Ireland's major case court, the High Court, has shelved an investigation by the local privacy regulator into Facebook.

The Data Protection Commission (DPC) wanted Facebook to stop sending data from Europeans to the United States.

The Irish privacy regulator therefore asked Facebook to stop the practice,

The Wall Street Journal

reported

earlier September.

Ireland plays a major role in how the privacy of residents of the European Union is maintained.

Because many American tech companies, including Facebook, have their European headquarters in the country, the control lies primarily with the DPC.

Reportedly, Facebook could fulfill the wish of the Irish privacy authority by no longer sending data from European users to the US, or storing this data within the EU.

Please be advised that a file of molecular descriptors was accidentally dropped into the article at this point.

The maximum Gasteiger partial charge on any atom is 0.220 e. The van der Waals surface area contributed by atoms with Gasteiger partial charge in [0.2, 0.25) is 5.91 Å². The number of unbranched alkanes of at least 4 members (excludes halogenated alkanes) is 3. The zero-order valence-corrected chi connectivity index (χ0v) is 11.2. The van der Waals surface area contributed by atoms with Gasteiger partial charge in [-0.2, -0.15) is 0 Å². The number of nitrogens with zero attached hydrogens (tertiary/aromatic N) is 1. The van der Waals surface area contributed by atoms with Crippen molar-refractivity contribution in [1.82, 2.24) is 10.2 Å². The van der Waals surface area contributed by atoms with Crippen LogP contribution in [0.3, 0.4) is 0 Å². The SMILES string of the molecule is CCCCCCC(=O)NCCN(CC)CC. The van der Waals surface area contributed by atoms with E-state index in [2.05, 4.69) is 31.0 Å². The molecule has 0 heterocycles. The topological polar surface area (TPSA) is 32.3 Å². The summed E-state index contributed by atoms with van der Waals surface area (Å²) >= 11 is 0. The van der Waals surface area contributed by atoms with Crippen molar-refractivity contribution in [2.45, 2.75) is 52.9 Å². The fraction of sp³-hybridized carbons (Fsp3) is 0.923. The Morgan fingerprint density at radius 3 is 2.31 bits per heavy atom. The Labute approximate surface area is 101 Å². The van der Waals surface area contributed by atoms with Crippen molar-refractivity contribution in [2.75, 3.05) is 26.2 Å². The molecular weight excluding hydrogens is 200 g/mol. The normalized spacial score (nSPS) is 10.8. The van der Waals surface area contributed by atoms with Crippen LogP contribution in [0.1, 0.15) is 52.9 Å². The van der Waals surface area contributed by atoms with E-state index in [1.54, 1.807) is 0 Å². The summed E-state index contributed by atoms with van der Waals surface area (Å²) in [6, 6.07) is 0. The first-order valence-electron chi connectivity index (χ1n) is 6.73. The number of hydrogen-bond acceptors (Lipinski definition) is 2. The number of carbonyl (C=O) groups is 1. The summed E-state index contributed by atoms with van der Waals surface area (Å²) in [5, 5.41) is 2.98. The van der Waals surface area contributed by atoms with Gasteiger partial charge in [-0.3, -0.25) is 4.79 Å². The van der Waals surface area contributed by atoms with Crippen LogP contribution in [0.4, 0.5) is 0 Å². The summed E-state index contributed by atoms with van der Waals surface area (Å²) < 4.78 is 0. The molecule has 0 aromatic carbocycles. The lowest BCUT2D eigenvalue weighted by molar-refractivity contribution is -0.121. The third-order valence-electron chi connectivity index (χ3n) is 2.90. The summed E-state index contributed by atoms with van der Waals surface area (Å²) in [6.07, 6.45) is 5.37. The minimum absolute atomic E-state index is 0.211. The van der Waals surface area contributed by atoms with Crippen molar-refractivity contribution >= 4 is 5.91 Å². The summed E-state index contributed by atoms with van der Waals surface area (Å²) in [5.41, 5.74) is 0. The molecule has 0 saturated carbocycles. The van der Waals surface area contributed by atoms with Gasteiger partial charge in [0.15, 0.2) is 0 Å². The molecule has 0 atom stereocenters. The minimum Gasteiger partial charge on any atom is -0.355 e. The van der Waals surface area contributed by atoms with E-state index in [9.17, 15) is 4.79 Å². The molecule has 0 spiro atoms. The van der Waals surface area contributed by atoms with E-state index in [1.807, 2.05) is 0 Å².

Facebook wants to challenge the DPC's decision.

It's unclear when the case will resume now that the High Court has stepped on the brakes.

The Irish privacy watchdog is taking steps after the European Court of Justice declared the so-called Privacy Shield invalid in July.

This agreement provides options to store European data in the US.

The court dropped the agreement because the data of Europeans in the US is not protected enough from US surveillance.